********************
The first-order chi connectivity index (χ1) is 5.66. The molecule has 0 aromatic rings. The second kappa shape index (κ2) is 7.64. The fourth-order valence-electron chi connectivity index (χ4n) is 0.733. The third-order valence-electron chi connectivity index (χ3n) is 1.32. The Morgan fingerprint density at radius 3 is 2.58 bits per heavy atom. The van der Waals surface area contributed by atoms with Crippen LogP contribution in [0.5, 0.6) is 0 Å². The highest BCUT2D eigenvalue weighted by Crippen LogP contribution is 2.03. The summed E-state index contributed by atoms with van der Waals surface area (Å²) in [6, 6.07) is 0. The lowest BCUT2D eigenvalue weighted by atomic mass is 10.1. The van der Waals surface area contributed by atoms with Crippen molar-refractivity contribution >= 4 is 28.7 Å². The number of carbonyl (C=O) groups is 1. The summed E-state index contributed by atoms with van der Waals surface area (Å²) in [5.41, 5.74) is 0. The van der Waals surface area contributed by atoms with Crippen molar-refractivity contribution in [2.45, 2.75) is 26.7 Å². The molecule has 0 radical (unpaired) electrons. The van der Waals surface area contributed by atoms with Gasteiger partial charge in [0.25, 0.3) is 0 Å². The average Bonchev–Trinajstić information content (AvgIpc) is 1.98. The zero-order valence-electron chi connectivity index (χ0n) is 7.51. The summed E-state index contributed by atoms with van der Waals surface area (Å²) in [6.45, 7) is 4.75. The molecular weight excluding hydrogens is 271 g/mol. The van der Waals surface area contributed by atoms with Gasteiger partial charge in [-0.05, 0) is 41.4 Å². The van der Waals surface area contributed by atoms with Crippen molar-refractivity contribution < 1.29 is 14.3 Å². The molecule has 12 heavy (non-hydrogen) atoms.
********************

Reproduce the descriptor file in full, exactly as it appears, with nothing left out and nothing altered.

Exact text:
The first-order chi connectivity index (χ1) is 5.66. The molecule has 0 aromatic rings. The second kappa shape index (κ2) is 7.64. The fourth-order valence-electron chi connectivity index (χ4n) is 0.733. The third-order valence-electron chi connectivity index (χ3n) is 1.32. The Morgan fingerprint density at radius 3 is 2.58 bits per heavy atom. The van der Waals surface area contributed by atoms with Crippen LogP contribution in [0.5, 0.6) is 0 Å². The highest BCUT2D eigenvalue weighted by Crippen LogP contribution is 2.03. The summed E-state index contributed by atoms with van der Waals surface area (Å²) in [6, 6.07) is 0. The lowest BCUT2D eigenvalue weighted by atomic mass is 10.1. The van der Waals surface area contributed by atoms with Crippen molar-refractivity contribution >= 4 is 28.7 Å². The number of carbonyl (C=O) groups is 1. The summed E-state index contributed by atoms with van der Waals surface area (Å²) in [5.41, 5.74) is 0. The van der Waals surface area contributed by atoms with Crippen molar-refractivity contribution in [2.45, 2.75) is 26.7 Å². The molecule has 0 radical (unpaired) electrons. The van der Waals surface area contributed by atoms with Gasteiger partial charge in [0.25, 0.3) is 0 Å². The average Bonchev–Trinajstić information content (AvgIpc) is 1.98. The zero-order valence-electron chi connectivity index (χ0n) is 7.51. The summed E-state index contributed by atoms with van der Waals surface area (Å²) in [6.45, 7) is 4.75. The molecular weight excluding hydrogens is 271 g/mol. The van der Waals surface area contributed by atoms with Gasteiger partial charge in [-0.05, 0) is 41.4 Å². The van der Waals surface area contributed by atoms with Crippen molar-refractivity contribution < 1.29 is 14.3 Å². The molecule has 12 heavy (non-hydrogen) atoms.